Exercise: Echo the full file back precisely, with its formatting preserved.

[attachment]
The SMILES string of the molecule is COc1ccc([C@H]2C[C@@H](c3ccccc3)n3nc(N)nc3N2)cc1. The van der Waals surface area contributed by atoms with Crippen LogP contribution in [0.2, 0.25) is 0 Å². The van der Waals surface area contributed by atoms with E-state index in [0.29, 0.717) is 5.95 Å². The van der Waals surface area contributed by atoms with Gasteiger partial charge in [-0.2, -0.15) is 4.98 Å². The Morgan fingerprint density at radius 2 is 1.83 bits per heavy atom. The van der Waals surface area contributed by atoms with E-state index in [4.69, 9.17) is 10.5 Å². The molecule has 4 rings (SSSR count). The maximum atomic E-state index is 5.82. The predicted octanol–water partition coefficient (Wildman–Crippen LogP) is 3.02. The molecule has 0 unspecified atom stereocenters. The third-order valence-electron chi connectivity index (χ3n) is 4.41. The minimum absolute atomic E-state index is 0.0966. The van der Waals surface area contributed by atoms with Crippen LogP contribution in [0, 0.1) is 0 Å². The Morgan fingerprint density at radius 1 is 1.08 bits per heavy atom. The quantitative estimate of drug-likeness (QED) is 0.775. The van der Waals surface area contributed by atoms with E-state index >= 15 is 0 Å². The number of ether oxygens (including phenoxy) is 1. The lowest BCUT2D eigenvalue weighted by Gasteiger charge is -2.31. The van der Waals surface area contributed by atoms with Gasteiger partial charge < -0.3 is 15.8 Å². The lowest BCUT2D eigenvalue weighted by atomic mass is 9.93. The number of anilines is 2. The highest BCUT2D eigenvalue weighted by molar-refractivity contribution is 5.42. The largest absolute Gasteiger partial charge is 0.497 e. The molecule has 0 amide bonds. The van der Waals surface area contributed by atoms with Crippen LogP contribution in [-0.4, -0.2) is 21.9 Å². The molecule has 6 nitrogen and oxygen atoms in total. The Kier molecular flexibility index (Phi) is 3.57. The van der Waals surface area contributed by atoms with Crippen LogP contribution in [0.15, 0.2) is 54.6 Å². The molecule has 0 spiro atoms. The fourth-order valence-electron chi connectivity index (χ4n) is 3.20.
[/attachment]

The SMILES string of the molecule is COc1ccc([C@H]2C[C@@H](c3ccccc3)n3nc(N)nc3N2)cc1. The van der Waals surface area contributed by atoms with Crippen LogP contribution in [0.2, 0.25) is 0 Å². The van der Waals surface area contributed by atoms with E-state index in [0.29, 0.717) is 5.95 Å². The van der Waals surface area contributed by atoms with Gasteiger partial charge in [-0.2, -0.15) is 4.98 Å². The Morgan fingerprint density at radius 2 is 1.83 bits per heavy atom. The van der Waals surface area contributed by atoms with E-state index in [4.69, 9.17) is 10.5 Å². The molecule has 4 rings (SSSR count). The maximum atomic E-state index is 5.82. The predicted octanol–water partition coefficient (Wildman–Crippen LogP) is 3.02. The molecule has 0 unspecified atom stereocenters. The third-order valence-electron chi connectivity index (χ3n) is 4.41. The minimum absolute atomic E-state index is 0.0966. The van der Waals surface area contributed by atoms with Crippen LogP contribution in [0, 0.1) is 0 Å². The Morgan fingerprint density at radius 1 is 1.08 bits per heavy atom. The quantitative estimate of drug-likeness (QED) is 0.775. The van der Waals surface area contributed by atoms with E-state index >= 15 is 0 Å². The number of ether oxygens (including phenoxy) is 1. The lowest BCUT2D eigenvalue weighted by Gasteiger charge is -2.31. The van der Waals surface area contributed by atoms with Gasteiger partial charge < -0.3 is 15.8 Å². The lowest BCUT2D eigenvalue weighted by atomic mass is 9.93. The number of anilines is 2. The highest BCUT2D eigenvalue weighted by molar-refractivity contribution is 5.42. The largest absolute Gasteiger partial charge is 0.497 e. The molecule has 0 amide bonds. The van der Waals surface area contributed by atoms with Crippen LogP contribution in [-0.4, -0.2) is 21.9 Å². The molecule has 6 nitrogen and oxygen atoms in total. The Kier molecular flexibility index (Phi) is 3.57. The van der Waals surface area contributed by atoms with Crippen LogP contribution in [0.15, 0.2) is 54.6 Å². The molecule has 0 spiro atoms. The fourth-order valence-electron chi connectivity index (χ4n) is 3.20.